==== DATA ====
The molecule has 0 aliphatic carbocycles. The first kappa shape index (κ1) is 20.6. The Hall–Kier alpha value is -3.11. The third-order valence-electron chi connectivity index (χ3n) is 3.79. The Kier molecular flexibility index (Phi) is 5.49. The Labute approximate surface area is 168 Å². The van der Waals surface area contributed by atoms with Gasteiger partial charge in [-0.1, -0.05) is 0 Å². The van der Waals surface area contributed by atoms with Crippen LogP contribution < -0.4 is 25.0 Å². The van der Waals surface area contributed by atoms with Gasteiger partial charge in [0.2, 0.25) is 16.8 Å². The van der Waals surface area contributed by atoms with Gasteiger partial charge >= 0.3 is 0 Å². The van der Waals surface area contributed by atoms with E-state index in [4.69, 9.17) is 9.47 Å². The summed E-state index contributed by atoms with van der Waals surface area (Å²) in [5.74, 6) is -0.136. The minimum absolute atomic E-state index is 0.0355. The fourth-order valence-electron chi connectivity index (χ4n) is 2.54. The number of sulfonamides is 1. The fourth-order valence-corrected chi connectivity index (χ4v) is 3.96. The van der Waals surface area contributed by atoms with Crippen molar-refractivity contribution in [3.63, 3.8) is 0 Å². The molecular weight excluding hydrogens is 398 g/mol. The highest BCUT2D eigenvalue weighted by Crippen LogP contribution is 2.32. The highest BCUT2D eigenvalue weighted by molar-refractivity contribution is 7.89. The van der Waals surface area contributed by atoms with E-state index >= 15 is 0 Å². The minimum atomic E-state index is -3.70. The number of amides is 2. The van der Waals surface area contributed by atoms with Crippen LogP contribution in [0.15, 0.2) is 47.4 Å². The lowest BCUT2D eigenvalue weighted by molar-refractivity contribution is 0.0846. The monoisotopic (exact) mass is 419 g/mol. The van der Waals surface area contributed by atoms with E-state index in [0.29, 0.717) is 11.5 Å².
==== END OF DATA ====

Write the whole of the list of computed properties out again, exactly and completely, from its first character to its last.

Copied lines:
The molecule has 0 aliphatic carbocycles. The first kappa shape index (κ1) is 20.6. The Hall–Kier alpha value is -3.11. The third-order valence-electron chi connectivity index (χ3n) is 3.79. The Kier molecular flexibility index (Phi) is 5.49. The Labute approximate surface area is 168 Å². The van der Waals surface area contributed by atoms with Gasteiger partial charge in [-0.1, -0.05) is 0 Å². The van der Waals surface area contributed by atoms with Crippen LogP contribution < -0.4 is 25.0 Å². The van der Waals surface area contributed by atoms with Gasteiger partial charge in [0.2, 0.25) is 16.8 Å². The van der Waals surface area contributed by atoms with Gasteiger partial charge >= 0.3 is 0 Å². The van der Waals surface area contributed by atoms with E-state index in [4.69, 9.17) is 9.47 Å². The summed E-state index contributed by atoms with van der Waals surface area (Å²) in [5.74, 6) is -0.136. The minimum absolute atomic E-state index is 0.0355. The fourth-order valence-electron chi connectivity index (χ4n) is 2.54. The number of sulfonamides is 1. The fourth-order valence-corrected chi connectivity index (χ4v) is 3.96. The van der Waals surface area contributed by atoms with Crippen molar-refractivity contribution in [3.63, 3.8) is 0 Å². The molecular weight excluding hydrogens is 398 g/mol. The highest BCUT2D eigenvalue weighted by Crippen LogP contribution is 2.32. The highest BCUT2D eigenvalue weighted by molar-refractivity contribution is 7.89. The van der Waals surface area contributed by atoms with E-state index >= 15 is 0 Å². The minimum atomic E-state index is -3.70. The number of amides is 2. The van der Waals surface area contributed by atoms with Crippen LogP contribution in [0.15, 0.2) is 47.4 Å². The lowest BCUT2D eigenvalue weighted by molar-refractivity contribution is 0.0846. The monoisotopic (exact) mass is 419 g/mol. The van der Waals surface area contributed by atoms with E-state index in [0.29, 0.717) is 11.5 Å².